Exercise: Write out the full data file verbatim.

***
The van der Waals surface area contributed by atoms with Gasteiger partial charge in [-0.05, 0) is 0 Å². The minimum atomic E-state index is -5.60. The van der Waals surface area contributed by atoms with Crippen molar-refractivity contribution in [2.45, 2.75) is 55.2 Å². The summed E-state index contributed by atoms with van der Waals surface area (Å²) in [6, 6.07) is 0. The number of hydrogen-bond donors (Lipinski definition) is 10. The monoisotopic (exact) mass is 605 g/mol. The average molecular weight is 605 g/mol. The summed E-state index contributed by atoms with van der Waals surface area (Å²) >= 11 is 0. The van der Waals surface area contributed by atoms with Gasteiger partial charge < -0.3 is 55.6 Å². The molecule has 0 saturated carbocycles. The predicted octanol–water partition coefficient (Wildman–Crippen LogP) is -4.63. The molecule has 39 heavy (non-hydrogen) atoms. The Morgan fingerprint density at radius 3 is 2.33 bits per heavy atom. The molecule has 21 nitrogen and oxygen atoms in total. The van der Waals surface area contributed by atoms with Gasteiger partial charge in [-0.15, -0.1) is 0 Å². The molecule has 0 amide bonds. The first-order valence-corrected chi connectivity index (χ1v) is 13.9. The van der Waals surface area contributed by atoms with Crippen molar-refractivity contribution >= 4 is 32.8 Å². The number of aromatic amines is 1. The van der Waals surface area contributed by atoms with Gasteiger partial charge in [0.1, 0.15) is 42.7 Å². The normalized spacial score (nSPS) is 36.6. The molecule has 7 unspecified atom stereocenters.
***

The van der Waals surface area contributed by atoms with Gasteiger partial charge in [-0.05, 0) is 0 Å². The minimum atomic E-state index is -5.60. The van der Waals surface area contributed by atoms with Crippen molar-refractivity contribution in [2.45, 2.75) is 55.2 Å². The summed E-state index contributed by atoms with van der Waals surface area (Å²) in [6, 6.07) is 0. The number of hydrogen-bond donors (Lipinski definition) is 10. The monoisotopic (exact) mass is 605 g/mol. The average molecular weight is 605 g/mol. The summed E-state index contributed by atoms with van der Waals surface area (Å²) >= 11 is 0. The van der Waals surface area contributed by atoms with Gasteiger partial charge < -0.3 is 55.6 Å². The molecule has 0 saturated carbocycles. The predicted octanol–water partition coefficient (Wildman–Crippen LogP) is -4.63. The molecule has 39 heavy (non-hydrogen) atoms. The Morgan fingerprint density at radius 3 is 2.33 bits per heavy atom. The molecule has 21 nitrogen and oxygen atoms in total. The van der Waals surface area contributed by atoms with Gasteiger partial charge in [-0.15, -0.1) is 0 Å². The molecule has 0 amide bonds. The first-order valence-corrected chi connectivity index (χ1v) is 13.9. The van der Waals surface area contributed by atoms with Crippen molar-refractivity contribution >= 4 is 32.8 Å². The number of aromatic amines is 1. The van der Waals surface area contributed by atoms with Gasteiger partial charge in [0.1, 0.15) is 42.7 Å². The normalized spacial score (nSPS) is 36.6. The molecule has 7 unspecified atom stereocenters.